The Moon visits Venus at dawn and the Beehive at dusk.
By the time the sky starts to darken, brilliant Jupiter is already on the meridian and well placed for viewing. The magnitude −2.3 planet is a fine sight even in a small instrument, which will reveal the the main cloud belts and four biggest moons. Indeed, Jupiter’s only telescopic solar-system rivals are Mars (but only every second year when it’s nearest to Earth) and 0.1-magnitude Saturn, which now rises shortly before 10:30 p.m., local daylight time. The famous ringworld culminates around 3 a.m., but due to its location near the Ophiuchus/Sagittarius border, hangs low in the south. Still, no backyard astronomer can resist Saturn’s allure, even when conditions are less than ideal. Last up is the brightest planet of them all, Venus. The magnitude −4.5 morning “star” clears the east horizon around 4 a.m. and can be detected even after sunrise.
This morning the Earthlit crescent Moon will sit very near the beacon-like planet Venus. West Coast observers will see the pair at their closest when they rise together just three degrees apart in brightening twilight.
The Moon is new today at 3:44 p.m., EDT.
Tonight features a double shadow transit on Jupiter that runs from 10:47 p.m. (May 25) to 12:19 a.m. (May 26) PDT (7:47 p.m. to 9:19 p.m, EDT May 25). The event is visible all across Canada, but the timing is best for observers in Western Canada. The double transit begins when Io’s shadow joins Europa’s, already making its way across the Jovian disc.
This evening the waxing crescent Moon is positioned less than three degrees south of the Beehive Cluster (M44), in Cancer. The pairing will be a fine binocular sight low in the west as twilight fades. Observers in eastern Canada will see the lunar disc closest to the cluster. By the time darkness falls on the West Coast, the Moon’s eastward motion will have carried it slightly more than a degree farther from the Beehive.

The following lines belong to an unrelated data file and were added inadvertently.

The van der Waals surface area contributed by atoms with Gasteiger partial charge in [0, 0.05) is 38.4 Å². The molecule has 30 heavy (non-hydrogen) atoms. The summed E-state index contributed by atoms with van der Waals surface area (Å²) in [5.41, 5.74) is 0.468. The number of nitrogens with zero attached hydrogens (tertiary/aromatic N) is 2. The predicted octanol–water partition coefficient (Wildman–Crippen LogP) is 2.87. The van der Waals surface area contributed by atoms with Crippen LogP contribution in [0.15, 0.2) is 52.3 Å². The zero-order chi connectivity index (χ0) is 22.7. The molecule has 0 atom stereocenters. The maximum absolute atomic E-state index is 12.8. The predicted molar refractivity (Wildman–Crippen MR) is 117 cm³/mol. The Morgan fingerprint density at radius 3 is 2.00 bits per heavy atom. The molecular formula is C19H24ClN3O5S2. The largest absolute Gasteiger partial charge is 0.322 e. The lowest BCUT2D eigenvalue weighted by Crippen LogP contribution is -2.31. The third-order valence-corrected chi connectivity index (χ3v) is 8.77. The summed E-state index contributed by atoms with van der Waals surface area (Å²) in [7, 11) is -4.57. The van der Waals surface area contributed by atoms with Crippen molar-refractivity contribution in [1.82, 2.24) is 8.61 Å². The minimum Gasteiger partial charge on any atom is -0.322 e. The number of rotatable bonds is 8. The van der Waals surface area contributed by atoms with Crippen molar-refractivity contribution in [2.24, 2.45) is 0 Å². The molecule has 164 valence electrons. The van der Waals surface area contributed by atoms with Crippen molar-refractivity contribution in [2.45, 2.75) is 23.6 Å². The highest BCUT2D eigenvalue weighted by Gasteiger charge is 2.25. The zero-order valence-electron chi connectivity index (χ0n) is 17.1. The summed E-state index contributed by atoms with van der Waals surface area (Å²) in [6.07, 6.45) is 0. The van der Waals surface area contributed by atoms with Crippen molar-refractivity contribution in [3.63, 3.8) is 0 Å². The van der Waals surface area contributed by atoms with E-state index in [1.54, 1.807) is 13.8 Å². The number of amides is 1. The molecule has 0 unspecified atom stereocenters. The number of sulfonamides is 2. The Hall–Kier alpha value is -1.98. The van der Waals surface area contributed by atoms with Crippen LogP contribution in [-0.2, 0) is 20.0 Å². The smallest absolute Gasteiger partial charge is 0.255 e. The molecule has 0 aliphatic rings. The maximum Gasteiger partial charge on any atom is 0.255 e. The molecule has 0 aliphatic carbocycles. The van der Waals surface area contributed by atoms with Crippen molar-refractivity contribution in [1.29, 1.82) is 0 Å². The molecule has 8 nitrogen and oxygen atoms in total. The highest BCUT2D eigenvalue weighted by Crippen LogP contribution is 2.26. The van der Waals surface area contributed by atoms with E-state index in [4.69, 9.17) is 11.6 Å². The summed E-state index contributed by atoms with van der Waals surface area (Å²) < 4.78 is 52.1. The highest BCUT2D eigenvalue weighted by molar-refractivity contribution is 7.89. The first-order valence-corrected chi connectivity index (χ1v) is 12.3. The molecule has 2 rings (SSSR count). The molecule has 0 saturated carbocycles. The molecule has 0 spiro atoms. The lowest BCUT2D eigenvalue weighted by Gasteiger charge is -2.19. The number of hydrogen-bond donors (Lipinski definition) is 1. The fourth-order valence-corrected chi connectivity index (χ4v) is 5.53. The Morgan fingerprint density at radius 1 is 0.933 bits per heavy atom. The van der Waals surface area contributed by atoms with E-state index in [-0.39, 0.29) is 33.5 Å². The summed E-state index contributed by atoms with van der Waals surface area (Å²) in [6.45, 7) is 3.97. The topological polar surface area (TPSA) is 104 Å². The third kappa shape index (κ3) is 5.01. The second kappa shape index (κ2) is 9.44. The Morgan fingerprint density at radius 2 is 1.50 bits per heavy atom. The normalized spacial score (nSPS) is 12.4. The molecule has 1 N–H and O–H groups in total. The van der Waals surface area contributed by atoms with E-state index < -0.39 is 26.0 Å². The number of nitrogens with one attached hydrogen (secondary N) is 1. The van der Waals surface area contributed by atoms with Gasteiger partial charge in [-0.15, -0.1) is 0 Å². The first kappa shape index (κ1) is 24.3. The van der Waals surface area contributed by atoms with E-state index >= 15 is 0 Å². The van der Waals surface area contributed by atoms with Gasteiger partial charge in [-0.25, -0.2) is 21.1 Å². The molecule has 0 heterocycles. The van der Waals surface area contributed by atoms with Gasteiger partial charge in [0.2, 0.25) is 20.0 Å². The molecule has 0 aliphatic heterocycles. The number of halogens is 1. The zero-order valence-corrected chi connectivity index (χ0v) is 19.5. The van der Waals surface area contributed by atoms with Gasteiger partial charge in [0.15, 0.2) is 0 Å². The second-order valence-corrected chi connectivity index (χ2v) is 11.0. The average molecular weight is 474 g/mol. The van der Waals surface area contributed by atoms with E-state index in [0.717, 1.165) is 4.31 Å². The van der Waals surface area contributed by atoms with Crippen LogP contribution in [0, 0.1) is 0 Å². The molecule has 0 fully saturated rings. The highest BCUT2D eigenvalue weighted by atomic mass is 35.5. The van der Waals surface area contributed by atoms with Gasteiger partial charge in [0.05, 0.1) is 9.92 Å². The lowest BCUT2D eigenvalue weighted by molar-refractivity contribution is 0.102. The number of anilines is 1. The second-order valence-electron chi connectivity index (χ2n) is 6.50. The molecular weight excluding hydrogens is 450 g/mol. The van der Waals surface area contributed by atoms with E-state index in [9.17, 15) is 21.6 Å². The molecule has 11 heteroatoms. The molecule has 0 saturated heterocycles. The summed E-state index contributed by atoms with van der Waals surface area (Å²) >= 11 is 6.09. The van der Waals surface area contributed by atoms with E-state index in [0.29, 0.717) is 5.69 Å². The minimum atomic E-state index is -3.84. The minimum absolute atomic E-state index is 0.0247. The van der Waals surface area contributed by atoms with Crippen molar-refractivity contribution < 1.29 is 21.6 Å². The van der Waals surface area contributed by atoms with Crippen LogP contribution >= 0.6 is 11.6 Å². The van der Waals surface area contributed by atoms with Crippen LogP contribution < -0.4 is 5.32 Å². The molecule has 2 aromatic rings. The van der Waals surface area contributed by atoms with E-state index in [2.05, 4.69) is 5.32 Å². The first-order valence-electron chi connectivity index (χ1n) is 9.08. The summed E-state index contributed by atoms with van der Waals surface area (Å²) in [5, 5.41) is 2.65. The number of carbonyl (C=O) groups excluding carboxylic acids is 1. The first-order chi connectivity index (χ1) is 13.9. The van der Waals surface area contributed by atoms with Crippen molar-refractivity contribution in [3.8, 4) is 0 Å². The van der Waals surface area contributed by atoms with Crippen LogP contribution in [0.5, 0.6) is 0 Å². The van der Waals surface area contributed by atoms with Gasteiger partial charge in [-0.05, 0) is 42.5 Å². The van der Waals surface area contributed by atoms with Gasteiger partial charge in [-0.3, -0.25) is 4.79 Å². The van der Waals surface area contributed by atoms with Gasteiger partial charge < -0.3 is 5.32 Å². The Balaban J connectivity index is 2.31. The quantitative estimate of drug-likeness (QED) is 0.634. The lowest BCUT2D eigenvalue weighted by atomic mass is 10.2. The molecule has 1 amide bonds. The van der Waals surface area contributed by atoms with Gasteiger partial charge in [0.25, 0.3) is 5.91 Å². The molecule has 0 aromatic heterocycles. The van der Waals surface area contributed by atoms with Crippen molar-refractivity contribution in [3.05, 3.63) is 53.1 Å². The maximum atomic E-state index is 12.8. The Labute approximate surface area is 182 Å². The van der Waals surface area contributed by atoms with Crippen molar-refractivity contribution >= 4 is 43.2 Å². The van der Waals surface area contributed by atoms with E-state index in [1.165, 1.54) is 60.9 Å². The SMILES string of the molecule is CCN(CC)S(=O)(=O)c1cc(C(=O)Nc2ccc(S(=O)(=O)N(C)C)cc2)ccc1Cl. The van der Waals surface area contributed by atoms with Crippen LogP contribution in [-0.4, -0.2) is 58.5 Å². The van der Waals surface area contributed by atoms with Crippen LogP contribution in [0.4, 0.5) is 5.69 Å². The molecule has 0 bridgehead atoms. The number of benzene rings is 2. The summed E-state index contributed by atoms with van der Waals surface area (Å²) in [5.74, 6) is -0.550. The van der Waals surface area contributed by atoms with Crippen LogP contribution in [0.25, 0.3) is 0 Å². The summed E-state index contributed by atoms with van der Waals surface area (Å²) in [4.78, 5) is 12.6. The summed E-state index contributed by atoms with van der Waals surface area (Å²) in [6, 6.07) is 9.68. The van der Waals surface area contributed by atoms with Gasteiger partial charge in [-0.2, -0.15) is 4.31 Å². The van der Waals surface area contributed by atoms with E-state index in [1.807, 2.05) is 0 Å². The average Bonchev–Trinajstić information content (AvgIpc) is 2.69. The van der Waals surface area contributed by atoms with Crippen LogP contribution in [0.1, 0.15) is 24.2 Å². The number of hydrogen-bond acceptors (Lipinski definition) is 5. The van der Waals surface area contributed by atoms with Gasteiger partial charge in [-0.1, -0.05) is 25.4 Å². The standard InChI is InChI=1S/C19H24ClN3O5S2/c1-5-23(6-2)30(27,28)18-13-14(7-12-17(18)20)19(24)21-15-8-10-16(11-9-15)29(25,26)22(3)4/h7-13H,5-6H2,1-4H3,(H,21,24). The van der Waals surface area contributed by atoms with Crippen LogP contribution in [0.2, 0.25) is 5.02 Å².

The moonless evenings of the May 26 – 28 weekend are an invitation for some deep-sky observing. Of course, spring is galaxy season. One of the finest and most famous is the Whirlpool Galaxy, otherwise known as M51. Although it’s located in Canes Venatici, M51 is much easier to find by jumping off from Alkaid—also known as Eta (η) Ursae Majoris, the last star in the handle of the Big Dipper.
M51 is 26 million light-years from Earth—relatively nearby in cosmic terms. Chances are you’ve seen lots of impressive photos of this fine spiral specimen, but don’t let those long-exposure images set your telescopic expectations too high. At magnitude 8.1, the Whirlpool is fairly bright, yet its face-on orientation can make your observation more challenging than you may anticipate.
At nightfall during late spring, M51 is nearly overhead. Under a reasonably dark sky you can spot it with binoculars, while in a modest scope the galaxy appears as a small, round glow with a brighter centre. However, to see the spiral shape that gives the Whirlpool its name, you’ll need more aperture. I’ve detected the arms in an 6-inch, but the subtle spiral form of M51 can only really be described as obvious in a 12-inch or larger instrument.
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